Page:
The women faced an even worse condition. In Indonesia, where patriarchy is still going strong, women’s voices are often ignored in decision-making at the community/village level, most of them even choose to remain silent because they don’t have the courage to speak their aspirations as people who are directly affected by the mining site.

Pokja 30 as a provincial partner from East Kalimantan has substantial experiences in advocating the transparency of public funds, monitoring oil and gas revenues, mining and forestry, as well as information disclosure regarding licensing and the regional budget (APBD) in East Kalimantan. Pokja 30 shared one example regarding the community around the coal mine managed by PT MULTI HARAPAN UTAMA (PT MHU), especially in Sungai Payang Village, Kutai Kartanegara Regency, which has a high level of importance, but a low level of influence.

Village communities generally are farmers whose land is located near the mining site, but many of their land are evicted by community organizations that partnering with the corporate.

PT MHU’s mining operation is suspected of having an environmental impact such as damaging the upstream of the Payang River, causing the village to be flooded up to two meters since the issuance of the mining permit.

The community felt that the process of mining permits was not transparent from the beginning, especially regarding land rights, mining impacts, environmental impact analysis that were not consulted with the community, to corporate social responsibility (CSR) activities, so that this high level of community interest was not balanced with a high influence. Even though administratively, the communities around the mine site should have a big influence in determining mining licensing decisions, because they are the parties that directly affected by mining activities.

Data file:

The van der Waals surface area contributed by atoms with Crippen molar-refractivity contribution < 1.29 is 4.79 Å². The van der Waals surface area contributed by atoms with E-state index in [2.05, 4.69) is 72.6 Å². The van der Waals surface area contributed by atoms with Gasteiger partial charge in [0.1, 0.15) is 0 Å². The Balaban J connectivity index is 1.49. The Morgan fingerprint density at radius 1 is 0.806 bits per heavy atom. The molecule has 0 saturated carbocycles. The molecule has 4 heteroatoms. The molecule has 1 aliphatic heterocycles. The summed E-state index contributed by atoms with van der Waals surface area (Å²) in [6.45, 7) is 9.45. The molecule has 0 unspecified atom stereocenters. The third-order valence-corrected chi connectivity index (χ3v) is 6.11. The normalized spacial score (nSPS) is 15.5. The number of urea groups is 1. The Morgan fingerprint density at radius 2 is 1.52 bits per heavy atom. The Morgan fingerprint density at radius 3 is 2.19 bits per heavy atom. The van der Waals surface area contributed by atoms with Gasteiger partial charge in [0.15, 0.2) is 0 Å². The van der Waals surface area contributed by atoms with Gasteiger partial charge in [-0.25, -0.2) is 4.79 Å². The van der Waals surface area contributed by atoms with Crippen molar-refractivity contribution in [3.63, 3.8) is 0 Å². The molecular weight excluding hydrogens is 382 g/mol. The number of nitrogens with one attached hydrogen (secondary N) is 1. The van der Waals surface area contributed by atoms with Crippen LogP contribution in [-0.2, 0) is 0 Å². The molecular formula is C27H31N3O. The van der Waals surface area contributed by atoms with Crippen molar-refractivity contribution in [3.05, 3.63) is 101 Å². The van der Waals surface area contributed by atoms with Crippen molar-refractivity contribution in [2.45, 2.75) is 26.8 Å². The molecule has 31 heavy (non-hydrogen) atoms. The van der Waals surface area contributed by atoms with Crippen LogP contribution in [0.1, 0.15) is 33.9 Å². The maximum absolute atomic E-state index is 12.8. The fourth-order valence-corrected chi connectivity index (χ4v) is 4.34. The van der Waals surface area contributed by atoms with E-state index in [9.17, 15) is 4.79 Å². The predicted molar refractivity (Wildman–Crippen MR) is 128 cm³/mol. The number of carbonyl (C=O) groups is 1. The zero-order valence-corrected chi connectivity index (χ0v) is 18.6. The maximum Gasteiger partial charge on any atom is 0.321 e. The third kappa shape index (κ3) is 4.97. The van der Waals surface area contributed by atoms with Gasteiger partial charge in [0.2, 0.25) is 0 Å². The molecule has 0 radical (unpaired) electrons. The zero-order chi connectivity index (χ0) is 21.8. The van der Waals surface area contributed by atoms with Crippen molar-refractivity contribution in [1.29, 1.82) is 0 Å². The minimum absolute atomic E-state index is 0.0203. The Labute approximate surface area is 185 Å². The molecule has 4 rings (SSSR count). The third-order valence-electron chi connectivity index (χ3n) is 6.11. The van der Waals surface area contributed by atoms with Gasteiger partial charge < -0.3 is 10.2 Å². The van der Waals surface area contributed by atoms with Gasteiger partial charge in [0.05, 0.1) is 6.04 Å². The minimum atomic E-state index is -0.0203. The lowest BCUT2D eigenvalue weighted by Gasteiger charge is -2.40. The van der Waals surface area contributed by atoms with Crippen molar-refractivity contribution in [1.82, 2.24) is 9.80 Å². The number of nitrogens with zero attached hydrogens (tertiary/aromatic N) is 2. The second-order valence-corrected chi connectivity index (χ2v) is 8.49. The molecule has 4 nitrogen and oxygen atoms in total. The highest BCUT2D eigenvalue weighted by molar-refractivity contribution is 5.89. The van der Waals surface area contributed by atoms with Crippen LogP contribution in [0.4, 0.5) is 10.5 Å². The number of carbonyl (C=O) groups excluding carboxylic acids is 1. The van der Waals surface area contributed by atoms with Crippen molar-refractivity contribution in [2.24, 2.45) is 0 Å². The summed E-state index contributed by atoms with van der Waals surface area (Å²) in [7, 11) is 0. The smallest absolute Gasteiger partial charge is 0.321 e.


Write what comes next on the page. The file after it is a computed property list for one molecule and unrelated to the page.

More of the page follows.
Impacted community indeed has limited access to information and wider networks. Hence, the community involvement in this project offers through several means – discussion and capacity building (use of ICT to monitor mining operation, information regarding mining licensing and revenue management) – is essential.

There are many aspects of stakeholders that still need to be explored and mapped, especially the contact person of interested parties, effective communication channels, and plans for engagement activities in the project. However, this activity is a good first step to comprehend the context of mining governance in the project area.

Even though it was only a preliminary outline, this mapping process took an entire day. Examining more details of the influence and interests of parties involved from the grassroots and their relation to mining management issues, so that the project adopt the right tools and methods to improve transparency, accountability and community participation in mining governance.

Written by

Adzia Rizkika
Communication Specialist Awrago